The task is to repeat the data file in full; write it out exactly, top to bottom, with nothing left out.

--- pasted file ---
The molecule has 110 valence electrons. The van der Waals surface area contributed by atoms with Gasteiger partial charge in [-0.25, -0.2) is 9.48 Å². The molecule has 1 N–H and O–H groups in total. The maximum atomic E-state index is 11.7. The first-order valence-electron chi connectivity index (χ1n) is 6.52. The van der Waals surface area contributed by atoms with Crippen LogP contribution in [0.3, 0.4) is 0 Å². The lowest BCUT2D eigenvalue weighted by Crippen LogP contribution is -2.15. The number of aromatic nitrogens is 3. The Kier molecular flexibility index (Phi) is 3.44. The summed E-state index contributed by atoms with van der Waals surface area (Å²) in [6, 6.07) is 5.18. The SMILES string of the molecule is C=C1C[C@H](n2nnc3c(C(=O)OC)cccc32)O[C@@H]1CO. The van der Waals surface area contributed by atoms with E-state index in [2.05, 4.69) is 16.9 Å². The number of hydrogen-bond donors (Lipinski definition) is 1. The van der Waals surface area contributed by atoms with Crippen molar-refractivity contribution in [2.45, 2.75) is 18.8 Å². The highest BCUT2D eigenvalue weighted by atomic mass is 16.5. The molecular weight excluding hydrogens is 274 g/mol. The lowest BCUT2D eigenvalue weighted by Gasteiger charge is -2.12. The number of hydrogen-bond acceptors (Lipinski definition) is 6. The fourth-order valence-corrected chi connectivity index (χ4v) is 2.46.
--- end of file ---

The molecule has 110 valence electrons. The van der Waals surface area contributed by atoms with Gasteiger partial charge in [-0.25, -0.2) is 9.48 Å². The molecule has 1 N–H and O–H groups in total. The maximum atomic E-state index is 11.7. The first-order valence-electron chi connectivity index (χ1n) is 6.52. The van der Waals surface area contributed by atoms with Crippen LogP contribution in [0.3, 0.4) is 0 Å². The lowest BCUT2D eigenvalue weighted by Crippen LogP contribution is -2.15. The number of aromatic nitrogens is 3. The Kier molecular flexibility index (Phi) is 3.44. The summed E-state index contributed by atoms with van der Waals surface area (Å²) in [6, 6.07) is 5.18. The SMILES string of the molecule is C=C1C[C@H](n2nnc3c(C(=O)OC)cccc32)O[C@@H]1CO. The van der Waals surface area contributed by atoms with E-state index in [2.05, 4.69) is 16.9 Å². The number of hydrogen-bond donors (Lipinski definition) is 1. The van der Waals surface area contributed by atoms with Crippen molar-refractivity contribution in [2.45, 2.75) is 18.8 Å². The highest BCUT2D eigenvalue weighted by atomic mass is 16.5. The molecular weight excluding hydrogens is 274 g/mol. The lowest BCUT2D eigenvalue weighted by Gasteiger charge is -2.12. The number of hydrogen-bond acceptors (Lipinski definition) is 6. The fourth-order valence-corrected chi connectivity index (χ4v) is 2.46.